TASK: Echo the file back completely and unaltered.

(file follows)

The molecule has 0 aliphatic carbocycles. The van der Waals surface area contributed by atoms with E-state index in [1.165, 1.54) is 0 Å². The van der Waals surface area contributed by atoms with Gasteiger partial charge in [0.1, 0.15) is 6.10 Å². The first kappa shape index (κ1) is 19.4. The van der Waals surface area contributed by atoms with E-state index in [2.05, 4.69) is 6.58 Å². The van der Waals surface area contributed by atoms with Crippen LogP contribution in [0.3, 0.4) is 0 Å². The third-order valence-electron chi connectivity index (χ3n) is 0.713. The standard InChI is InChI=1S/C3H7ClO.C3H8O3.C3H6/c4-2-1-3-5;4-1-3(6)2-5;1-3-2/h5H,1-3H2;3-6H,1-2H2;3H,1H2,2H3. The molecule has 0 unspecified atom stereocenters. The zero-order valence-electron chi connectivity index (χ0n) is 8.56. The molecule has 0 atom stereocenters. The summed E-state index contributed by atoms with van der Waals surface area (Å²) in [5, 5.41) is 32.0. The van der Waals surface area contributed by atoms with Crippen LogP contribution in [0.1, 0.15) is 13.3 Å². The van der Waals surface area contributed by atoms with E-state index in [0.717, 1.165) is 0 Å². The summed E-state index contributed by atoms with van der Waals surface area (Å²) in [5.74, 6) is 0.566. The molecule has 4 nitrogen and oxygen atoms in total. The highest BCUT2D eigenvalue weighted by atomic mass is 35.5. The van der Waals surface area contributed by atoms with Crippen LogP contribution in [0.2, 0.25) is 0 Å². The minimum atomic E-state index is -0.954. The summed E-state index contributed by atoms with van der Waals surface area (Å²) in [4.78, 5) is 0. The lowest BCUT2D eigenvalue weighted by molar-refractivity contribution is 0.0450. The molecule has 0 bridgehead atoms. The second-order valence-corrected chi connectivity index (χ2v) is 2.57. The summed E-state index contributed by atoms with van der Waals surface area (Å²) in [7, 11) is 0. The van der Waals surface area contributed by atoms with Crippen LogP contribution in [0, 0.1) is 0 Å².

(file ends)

The molecule has 0 aliphatic carbocycles. The van der Waals surface area contributed by atoms with E-state index in [1.165, 1.54) is 0 Å². The van der Waals surface area contributed by atoms with Gasteiger partial charge in [0.1, 0.15) is 6.10 Å². The first kappa shape index (κ1) is 19.4. The van der Waals surface area contributed by atoms with E-state index in [2.05, 4.69) is 6.58 Å². The van der Waals surface area contributed by atoms with Crippen LogP contribution in [0.3, 0.4) is 0 Å². The third-order valence-electron chi connectivity index (χ3n) is 0.713. The standard InChI is InChI=1S/C3H7ClO.C3H8O3.C3H6/c4-2-1-3-5;4-1-3(6)2-5;1-3-2/h5H,1-3H2;3-6H,1-2H2;3H,1H2,2H3. The molecule has 0 unspecified atom stereocenters. The zero-order valence-electron chi connectivity index (χ0n) is 8.56. The molecule has 0 atom stereocenters. The summed E-state index contributed by atoms with van der Waals surface area (Å²) in [5, 5.41) is 32.0. The van der Waals surface area contributed by atoms with Crippen LogP contribution in [0.1, 0.15) is 13.3 Å². The van der Waals surface area contributed by atoms with E-state index in [0.717, 1.165) is 0 Å². The summed E-state index contributed by atoms with van der Waals surface area (Å²) in [5.74, 6) is 0.566. The molecule has 4 nitrogen and oxygen atoms in total. The highest BCUT2D eigenvalue weighted by atomic mass is 35.5. The van der Waals surface area contributed by atoms with Crippen LogP contribution in [0.2, 0.25) is 0 Å². The minimum atomic E-state index is -0.954. The summed E-state index contributed by atoms with van der Waals surface area (Å²) in [4.78, 5) is 0. The lowest BCUT2D eigenvalue weighted by molar-refractivity contribution is 0.0450. The molecule has 0 bridgehead atoms. The second-order valence-corrected chi connectivity index (χ2v) is 2.57. The summed E-state index contributed by atoms with van der Waals surface area (Å²) in [7, 11) is 0. The van der Waals surface area contributed by atoms with Crippen LogP contribution in [0, 0.1) is 0 Å².